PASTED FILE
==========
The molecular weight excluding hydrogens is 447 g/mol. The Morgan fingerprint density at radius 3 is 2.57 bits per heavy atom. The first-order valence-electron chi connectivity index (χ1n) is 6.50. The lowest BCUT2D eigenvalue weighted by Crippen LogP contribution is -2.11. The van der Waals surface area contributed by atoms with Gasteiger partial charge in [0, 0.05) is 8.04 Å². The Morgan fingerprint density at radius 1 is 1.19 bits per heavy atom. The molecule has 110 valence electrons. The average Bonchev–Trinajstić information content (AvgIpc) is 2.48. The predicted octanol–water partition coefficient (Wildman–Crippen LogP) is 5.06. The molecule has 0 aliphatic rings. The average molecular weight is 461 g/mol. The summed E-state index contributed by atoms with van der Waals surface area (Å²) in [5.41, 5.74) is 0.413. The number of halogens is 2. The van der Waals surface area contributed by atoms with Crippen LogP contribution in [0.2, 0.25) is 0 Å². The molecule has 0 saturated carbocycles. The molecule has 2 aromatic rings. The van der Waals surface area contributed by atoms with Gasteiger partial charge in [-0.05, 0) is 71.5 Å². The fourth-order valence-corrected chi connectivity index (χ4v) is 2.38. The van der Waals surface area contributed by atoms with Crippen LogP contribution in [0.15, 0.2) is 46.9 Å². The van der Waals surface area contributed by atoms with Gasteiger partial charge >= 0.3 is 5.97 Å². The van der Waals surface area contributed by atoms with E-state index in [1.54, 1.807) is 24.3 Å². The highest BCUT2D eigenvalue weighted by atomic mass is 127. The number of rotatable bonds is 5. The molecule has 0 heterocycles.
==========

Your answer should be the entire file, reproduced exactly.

The molecular weight excluding hydrogens is 447 g/mol. The Morgan fingerprint density at radius 3 is 2.57 bits per heavy atom. The first-order valence-electron chi connectivity index (χ1n) is 6.50. The lowest BCUT2D eigenvalue weighted by Crippen LogP contribution is -2.11. The van der Waals surface area contributed by atoms with Gasteiger partial charge in [0, 0.05) is 8.04 Å². The Morgan fingerprint density at radius 1 is 1.19 bits per heavy atom. The molecule has 110 valence electrons. The average Bonchev–Trinajstić information content (AvgIpc) is 2.48. The predicted octanol–water partition coefficient (Wildman–Crippen LogP) is 5.06. The molecule has 0 aliphatic rings. The average molecular weight is 461 g/mol. The summed E-state index contributed by atoms with van der Waals surface area (Å²) in [5.41, 5.74) is 0.413. The number of halogens is 2. The van der Waals surface area contributed by atoms with Crippen LogP contribution in [0.2, 0.25) is 0 Å². The molecule has 0 saturated carbocycles. The molecule has 2 aromatic rings. The van der Waals surface area contributed by atoms with Gasteiger partial charge in [-0.05, 0) is 71.5 Å². The fourth-order valence-corrected chi connectivity index (χ4v) is 2.38. The van der Waals surface area contributed by atoms with Crippen LogP contribution in [0.15, 0.2) is 46.9 Å². The van der Waals surface area contributed by atoms with Gasteiger partial charge >= 0.3 is 5.97 Å². The van der Waals surface area contributed by atoms with E-state index in [1.54, 1.807) is 24.3 Å². The highest BCUT2D eigenvalue weighted by atomic mass is 127. The number of rotatable bonds is 5. The molecule has 0 heterocycles.